Climbing Colorado's Fourteeners

Pikes Peak and Mount Evans
Colorado's Fourteeners
Colorado's Fourteeners are just a short drive from civilization. (Photo courtesy of Pikes Peak - America's Mountain)

Colorado's 14,000-foot peaks offer the hiker and mountaineer one of the finest arrays of alpine challenges in the Rocky Mountains. You can be in the heart of Colorado's fourteener country in a few hours from its metropolitan areas, and the peak's proximity to population centers makes them even more precious. There is a lifetime of adventures waiting for you in Colorado's mountains. Climbing fourteeners has become increasingly popular in recent years, and the challenge of climbing all the fourteeners captures many people.

Besides the often-climbed standard routes up Pikes Peak and Mount Evans, there are many alternative routes and several technical routes. Most of the routes on Colorado's fourteeners are walk-ups (Class 1, Class 2, Easy Snow), but there are many wonderful scrambles (Class 3, Moderate Snow) and technical climbs (Class 4, Class 5, Steep Snow) on these peaks. Many of these beautiful routes have never been adequately described before. Most climbers on Colorado's fourteeners climb the standard routes and they are becoming crowded. However, you can still spend days climbing fourteeners and never see another person.

Climbing is dangerous, and each individual should approach these peaks with caution. Conditions can vary tremendously depending on time of day and time of year. The route descriptions here assume good summer conditions.

Environmental, safety, and social concerns have risen sharply in recent years. Tread lightly and carry your trash out. Use established trails when possible and don't cut switchbacks, especially in the tundra zone above timberline. Turn around when conditions or weather are against you. Respect other people and wild animals.

Before charging forth with your city energy and competitive urges, take some time to understand the mountain environment you are about to enter. Carefully study your chosen route and don't be afraid to retreat if your condition or the mountain's is unfavorable. Better yet, do an easier climb nearby and gain knowledge of the area. When both you and the mountain are ready, come back and do your dream climb.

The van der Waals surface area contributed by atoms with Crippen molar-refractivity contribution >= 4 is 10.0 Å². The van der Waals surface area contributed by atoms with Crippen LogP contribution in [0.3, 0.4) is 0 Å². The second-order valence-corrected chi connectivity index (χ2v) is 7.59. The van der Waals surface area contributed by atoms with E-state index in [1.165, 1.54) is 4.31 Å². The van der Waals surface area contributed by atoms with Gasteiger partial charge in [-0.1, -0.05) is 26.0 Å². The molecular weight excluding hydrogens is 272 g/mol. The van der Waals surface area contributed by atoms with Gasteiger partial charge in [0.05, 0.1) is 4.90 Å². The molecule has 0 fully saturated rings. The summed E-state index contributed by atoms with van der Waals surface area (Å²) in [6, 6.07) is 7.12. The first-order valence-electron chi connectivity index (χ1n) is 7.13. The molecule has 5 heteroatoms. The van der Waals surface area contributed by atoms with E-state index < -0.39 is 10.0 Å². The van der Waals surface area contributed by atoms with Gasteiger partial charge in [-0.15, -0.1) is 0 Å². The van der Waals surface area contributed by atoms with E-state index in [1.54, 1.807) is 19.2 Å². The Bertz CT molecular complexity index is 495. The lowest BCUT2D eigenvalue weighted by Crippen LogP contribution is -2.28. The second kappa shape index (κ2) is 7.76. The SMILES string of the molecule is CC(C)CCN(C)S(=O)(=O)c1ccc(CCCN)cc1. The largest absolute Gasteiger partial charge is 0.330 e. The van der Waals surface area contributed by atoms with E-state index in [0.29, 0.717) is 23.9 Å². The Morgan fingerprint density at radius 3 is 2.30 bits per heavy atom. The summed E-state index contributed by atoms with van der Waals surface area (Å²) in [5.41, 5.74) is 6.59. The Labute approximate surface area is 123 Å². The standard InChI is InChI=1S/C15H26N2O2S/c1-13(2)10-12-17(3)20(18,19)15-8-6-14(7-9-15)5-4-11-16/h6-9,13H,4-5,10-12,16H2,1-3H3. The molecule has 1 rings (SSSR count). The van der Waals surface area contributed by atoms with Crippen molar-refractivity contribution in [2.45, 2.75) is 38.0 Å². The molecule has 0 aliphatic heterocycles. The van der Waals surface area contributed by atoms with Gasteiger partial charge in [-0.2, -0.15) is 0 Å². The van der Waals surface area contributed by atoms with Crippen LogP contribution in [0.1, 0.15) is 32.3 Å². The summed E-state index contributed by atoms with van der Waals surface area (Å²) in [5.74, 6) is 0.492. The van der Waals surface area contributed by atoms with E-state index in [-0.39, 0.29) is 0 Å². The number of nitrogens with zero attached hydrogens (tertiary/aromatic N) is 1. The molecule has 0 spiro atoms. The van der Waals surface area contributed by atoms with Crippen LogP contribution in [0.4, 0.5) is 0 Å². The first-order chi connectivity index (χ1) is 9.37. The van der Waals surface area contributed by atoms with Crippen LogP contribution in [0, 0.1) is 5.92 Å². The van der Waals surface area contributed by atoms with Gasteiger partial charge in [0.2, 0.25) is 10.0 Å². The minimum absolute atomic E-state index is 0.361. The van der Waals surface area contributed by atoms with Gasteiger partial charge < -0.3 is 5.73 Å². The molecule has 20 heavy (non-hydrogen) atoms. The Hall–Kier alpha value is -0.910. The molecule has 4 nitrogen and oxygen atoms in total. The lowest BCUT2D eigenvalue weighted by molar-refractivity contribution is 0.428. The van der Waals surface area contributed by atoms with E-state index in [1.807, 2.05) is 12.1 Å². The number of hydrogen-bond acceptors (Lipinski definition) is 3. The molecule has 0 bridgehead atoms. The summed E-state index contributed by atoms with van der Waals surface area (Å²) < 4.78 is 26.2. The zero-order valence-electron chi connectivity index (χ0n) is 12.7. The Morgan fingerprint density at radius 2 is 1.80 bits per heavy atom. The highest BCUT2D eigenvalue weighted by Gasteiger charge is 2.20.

The trailheads described here are places passenger cars can reach. Sometimes these places are well-marked parking lots at the end of a road, and sometimes they are just points on a continuing road where the road becomes too rough for passenger cars. Four-wheel-drive vehicles can shorten many of the ascents in Colorado, but, when you think about it, wouldn't you rather have more mountain, not less?

Colorado's Front Range extends from the Wyoming border southward 175 miles to the Arkansas River valley west of Pueblo. It is Colorado's longest range. When you approach the Rocky Mountains from the east, the Front Range provides an abrupt scenery change. The land is flat, then roars up like crazy.

Two of the most well-known and popular peaks for climbing in the Front Range are Pikes Peak and Mount Evans. Both are close to Denver and allow the motivationally challenged the opportunity to drive all the way to the summit. The standard climbing routes to the summits of both peaks can also become quite crowded. As such, a variety of routes are offered here that give the climber in search of a more personal encounter with these mountains the opportunity to plan according to his or her own needs, not those of the masses.

Published: 29 Apr 2002 | Last Updated: 15 Sep 2010
Details mentioned in this article were accurate at the time of publication


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